Let’s Geek Out About Patterns and Textures

So I just did the obligatory post about everything I’m eating, since I know you want to know all about chicken feet. But now it’s time to let my inner art geek out, because I am tripping over the amazing patterns and textures I’m seeing everywhere. Literally, this paving is hundreds of years old, and I about killed myself several times taking pictures!

In the old town, the streets are primarily composed of large rectangular granite pieces, at least a foot and a half wide and four to six feet long or larger. The other major paving element are these tiny patterns made with pebbles or very narrow brick-cut stones. Like flat brick pavers, but slate or something. Vertically, horizontally, there are patterns that repeat, pebble mosaics, and carved textures everywhere. These paving patterns collide chaotically on the ground, but the textures in the buildings are usually pretty organized and rhythmic. The carving is just amazing.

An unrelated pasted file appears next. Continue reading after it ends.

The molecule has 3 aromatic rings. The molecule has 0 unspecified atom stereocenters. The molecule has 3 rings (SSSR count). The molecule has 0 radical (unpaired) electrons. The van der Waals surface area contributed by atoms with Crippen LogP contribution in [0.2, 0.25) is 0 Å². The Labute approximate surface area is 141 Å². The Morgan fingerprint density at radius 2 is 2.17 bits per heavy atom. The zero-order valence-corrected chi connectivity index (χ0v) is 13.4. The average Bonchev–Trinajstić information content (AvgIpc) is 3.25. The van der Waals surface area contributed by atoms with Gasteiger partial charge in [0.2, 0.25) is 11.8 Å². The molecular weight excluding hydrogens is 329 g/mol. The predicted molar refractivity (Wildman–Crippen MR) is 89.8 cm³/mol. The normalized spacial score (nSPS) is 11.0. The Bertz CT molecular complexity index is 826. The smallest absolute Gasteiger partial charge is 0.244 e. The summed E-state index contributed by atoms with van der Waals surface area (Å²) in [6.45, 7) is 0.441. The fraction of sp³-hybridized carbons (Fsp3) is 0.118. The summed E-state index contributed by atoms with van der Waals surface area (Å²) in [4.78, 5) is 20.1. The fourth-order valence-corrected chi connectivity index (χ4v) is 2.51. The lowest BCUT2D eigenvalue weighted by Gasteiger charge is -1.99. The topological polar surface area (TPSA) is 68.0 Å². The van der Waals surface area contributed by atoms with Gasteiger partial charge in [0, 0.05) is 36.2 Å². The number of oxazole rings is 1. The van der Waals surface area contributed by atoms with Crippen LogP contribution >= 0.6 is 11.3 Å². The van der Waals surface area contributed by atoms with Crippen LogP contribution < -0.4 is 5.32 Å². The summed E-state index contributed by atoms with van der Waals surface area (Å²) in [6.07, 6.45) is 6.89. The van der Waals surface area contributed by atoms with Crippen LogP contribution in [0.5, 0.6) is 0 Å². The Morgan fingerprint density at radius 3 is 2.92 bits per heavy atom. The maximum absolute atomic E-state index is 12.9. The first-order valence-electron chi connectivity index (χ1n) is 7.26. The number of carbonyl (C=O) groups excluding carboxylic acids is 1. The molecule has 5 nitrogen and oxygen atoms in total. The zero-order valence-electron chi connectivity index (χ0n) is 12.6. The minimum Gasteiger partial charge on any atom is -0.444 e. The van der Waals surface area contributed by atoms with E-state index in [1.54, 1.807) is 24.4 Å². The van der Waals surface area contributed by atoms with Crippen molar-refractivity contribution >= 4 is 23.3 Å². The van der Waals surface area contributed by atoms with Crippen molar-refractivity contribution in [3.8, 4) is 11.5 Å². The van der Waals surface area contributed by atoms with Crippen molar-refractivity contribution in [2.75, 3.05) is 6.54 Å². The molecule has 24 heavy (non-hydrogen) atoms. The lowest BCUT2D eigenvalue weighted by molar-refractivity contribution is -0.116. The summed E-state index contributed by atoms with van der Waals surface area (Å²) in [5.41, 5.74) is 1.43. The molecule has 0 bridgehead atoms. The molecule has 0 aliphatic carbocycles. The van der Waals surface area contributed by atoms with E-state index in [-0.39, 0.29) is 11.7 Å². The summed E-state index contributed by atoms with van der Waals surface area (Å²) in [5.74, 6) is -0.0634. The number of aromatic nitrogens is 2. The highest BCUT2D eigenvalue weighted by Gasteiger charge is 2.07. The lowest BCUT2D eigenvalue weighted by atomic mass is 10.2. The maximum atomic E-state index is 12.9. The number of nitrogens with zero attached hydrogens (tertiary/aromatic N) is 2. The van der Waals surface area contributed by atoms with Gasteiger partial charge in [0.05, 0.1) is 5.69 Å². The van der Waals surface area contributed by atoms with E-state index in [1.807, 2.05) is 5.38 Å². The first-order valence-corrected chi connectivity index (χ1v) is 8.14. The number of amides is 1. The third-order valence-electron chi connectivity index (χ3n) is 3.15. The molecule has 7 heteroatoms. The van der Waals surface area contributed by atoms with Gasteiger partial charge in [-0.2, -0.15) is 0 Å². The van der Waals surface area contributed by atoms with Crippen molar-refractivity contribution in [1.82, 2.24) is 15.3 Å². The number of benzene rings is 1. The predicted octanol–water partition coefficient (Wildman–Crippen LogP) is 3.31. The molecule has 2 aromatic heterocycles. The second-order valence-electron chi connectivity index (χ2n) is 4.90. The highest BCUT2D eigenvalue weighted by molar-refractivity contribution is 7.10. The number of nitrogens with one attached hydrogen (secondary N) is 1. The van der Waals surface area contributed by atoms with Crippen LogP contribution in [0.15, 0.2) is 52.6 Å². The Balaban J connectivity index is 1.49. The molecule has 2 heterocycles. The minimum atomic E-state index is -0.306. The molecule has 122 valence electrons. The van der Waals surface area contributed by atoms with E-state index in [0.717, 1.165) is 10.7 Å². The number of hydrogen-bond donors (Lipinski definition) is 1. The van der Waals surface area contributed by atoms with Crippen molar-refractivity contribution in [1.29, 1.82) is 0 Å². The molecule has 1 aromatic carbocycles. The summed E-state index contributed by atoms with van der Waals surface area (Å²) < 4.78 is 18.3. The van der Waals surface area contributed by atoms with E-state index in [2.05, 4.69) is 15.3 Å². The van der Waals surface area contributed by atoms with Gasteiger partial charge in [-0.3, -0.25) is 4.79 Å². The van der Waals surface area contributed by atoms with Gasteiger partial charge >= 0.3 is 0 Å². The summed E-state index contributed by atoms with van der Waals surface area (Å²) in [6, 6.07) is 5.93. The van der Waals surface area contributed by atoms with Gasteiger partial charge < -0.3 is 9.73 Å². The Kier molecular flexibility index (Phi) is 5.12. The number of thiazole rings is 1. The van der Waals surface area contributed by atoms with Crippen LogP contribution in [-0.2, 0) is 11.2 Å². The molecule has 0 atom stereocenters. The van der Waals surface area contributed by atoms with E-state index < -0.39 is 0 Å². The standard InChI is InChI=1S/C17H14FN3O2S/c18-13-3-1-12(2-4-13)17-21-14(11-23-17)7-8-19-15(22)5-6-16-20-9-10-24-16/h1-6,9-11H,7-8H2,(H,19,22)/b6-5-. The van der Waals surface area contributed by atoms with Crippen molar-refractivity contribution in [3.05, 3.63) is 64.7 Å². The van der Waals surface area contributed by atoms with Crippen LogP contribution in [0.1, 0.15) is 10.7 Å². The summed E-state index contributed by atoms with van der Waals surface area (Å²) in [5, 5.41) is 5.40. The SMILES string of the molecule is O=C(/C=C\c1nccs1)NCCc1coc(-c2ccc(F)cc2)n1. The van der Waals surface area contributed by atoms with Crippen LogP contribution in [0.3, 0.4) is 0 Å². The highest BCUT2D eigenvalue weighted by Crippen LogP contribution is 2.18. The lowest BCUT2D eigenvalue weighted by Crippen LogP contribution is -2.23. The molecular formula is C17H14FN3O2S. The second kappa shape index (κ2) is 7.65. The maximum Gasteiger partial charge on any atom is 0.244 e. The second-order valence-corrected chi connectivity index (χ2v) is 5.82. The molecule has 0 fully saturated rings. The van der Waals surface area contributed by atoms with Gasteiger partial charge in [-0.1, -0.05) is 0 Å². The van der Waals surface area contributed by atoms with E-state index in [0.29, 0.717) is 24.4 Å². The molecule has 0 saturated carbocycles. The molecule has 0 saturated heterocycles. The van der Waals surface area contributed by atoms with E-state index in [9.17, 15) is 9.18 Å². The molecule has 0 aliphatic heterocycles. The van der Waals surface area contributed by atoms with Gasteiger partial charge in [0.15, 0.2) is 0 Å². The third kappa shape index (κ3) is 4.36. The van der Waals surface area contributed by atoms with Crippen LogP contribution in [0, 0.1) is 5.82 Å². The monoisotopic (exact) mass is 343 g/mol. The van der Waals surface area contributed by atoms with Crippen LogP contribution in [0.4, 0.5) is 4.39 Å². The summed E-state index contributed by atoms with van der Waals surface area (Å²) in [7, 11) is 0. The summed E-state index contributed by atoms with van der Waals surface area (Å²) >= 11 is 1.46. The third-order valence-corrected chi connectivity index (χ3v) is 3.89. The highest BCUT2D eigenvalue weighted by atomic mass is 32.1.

The two crews were moving so quickly through the streets, we were just trying to keep up, winding through alleys, exploring this amazing house which I still haven’t found the name of because I was trying not to die on one of the foot-high wooden thresholds. I nearly got left behind when we got out into the garden, I was so struck by how much there was to see. The plants are interesting, don’t get me wrong, but most of the genius in the garden I saw yesterday was in the hardscape. Then, just as I thought we were headed down another alley, I’m told we’re getting in a boat. Cool! The next moment, we’re motoring smoothly down a canal, seeing the patterns and textures from the underside. The smooth, flat water is the perfect foil for all the pattern. I get seasick in a three-floor elevator, but this canal boat just glides forward like its on a rail.

Niw, my designer friends, a gallery of geeky paving and pattern photos. For the rest of you who glazed over when we started talking about *the ground* next up, I’ll introduce you to the crew!

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  1. Pingback: Decoding the Gardens of Suzhou Summary | Greenwood Landscape Design

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